The Medicaid system that Governor Brewer has agreed to implement in her state starting in 2014 is much more accommodating and much simpler than the one that is in place now. Instead of placing a Federal minimum threshold at 100% of the Federal Poverty Level, Obamacare will raise that number up to 133% or roughly $15,000/yr for a single parent. In addition, all of the special population eligibility requirements are being thrown out of the window so that ANY American making under $15,000/yr will be eligible for Medicaid. Now, if this sounds far-reaching and staggeringly expensive, it’s because it is. If every state implemented Medicaid expansion, the end result would be an extra 21.3 million insured Americans at a cost of a little over $1 trillion between the beginning of implementation and 2022. With such a Brobdingnagian price tag, it shouldn’t come as a shock that many fiscal conservatives would balk at committing to such an endeavor, which begs the question: why have Jan Brewer and two other Republican governors agreed to sign on?
Well, Brewer’s decision might have something to do with the fact that for the first three years of Medicaid expansion, the Federal government has agreed to pick up 100% of the tab, with that amount slowly declining until it reaches its projected permanent configuration, which has the Fed still paying 90% of the cost. According to a Kaiser Family Foundation study, the states would be responsible for $76 billion of Medicaid expansion costs over the next decade, which is only a 2.9% increase over what states would have paid had health care reform never passed. For Gov. Brewer, this translates into $7.9 billion in Federal funds over the next four years that will insure an additional 300,000 low-income Arizona residents become insured with almost no change in her state budget. Understandably, being the fiscal hawk that she is, Brewer made it clear in her State of the State address that she would be implementing a number of “circuit breakers” in the state Medicaid law that would automatically shrink enrollment should the Federal government reduce their promised subsidy levels. It is a minor concession that enables her to push through such unpalatable legislation while still placating the rabid Republican representatives that would rather have their legs amputated than endorse Obamacare. Whatever makes the pill easier to swallow.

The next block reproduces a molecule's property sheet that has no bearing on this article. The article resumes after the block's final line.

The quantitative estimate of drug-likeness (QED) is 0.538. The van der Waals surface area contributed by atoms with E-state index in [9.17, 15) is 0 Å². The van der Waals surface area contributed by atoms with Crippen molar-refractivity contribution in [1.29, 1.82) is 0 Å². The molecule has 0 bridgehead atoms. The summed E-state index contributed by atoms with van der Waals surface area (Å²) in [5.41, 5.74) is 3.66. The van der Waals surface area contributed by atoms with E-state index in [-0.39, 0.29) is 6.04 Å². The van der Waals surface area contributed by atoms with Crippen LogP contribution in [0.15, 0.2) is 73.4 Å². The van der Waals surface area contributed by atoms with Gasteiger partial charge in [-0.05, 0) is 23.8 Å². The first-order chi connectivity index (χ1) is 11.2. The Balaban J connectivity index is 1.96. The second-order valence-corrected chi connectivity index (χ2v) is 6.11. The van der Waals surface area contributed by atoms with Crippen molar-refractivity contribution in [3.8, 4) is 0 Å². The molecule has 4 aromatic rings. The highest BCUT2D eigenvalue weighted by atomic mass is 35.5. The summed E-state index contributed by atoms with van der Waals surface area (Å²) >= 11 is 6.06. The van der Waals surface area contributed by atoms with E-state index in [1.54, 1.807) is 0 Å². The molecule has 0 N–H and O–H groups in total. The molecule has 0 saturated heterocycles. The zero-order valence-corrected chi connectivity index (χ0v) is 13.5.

Sadly, Jan Brewer is the exception and not the rule. While three Republican governors have voiced support for Medicaid expansion, ten more have stated in no uncertain terms that they will not be implementing Medicaid expansion. The governors of Alabama, Georgia, Idaho, Louisiana, Maine, Mississippi, Oklahoma, South Carolina, South Dakota, and Texas have all flatly rejected the health care reform, despite the fact that studies have shown that they will ultimately spend just as much money rejecting Medicaid expansion as they would implementing it. Not surprisingly, all of these states besides Maine, who is quickly making a name for itself as the black sheep of American politics, have current Medicaid laws on the books setting income eligibility thresholds below the Federal Poverty Line. Of the bottom 10 states according to the United Health Foundation’s overall health rankings, 6 of them are among those states refusing Medicaid expansion, including Mississippi and Louisiana, who tied for dead last. Based on the unconscionable negligence and stubbornness of their elected officials, it looks like they’ll be staying down there for a long, long time.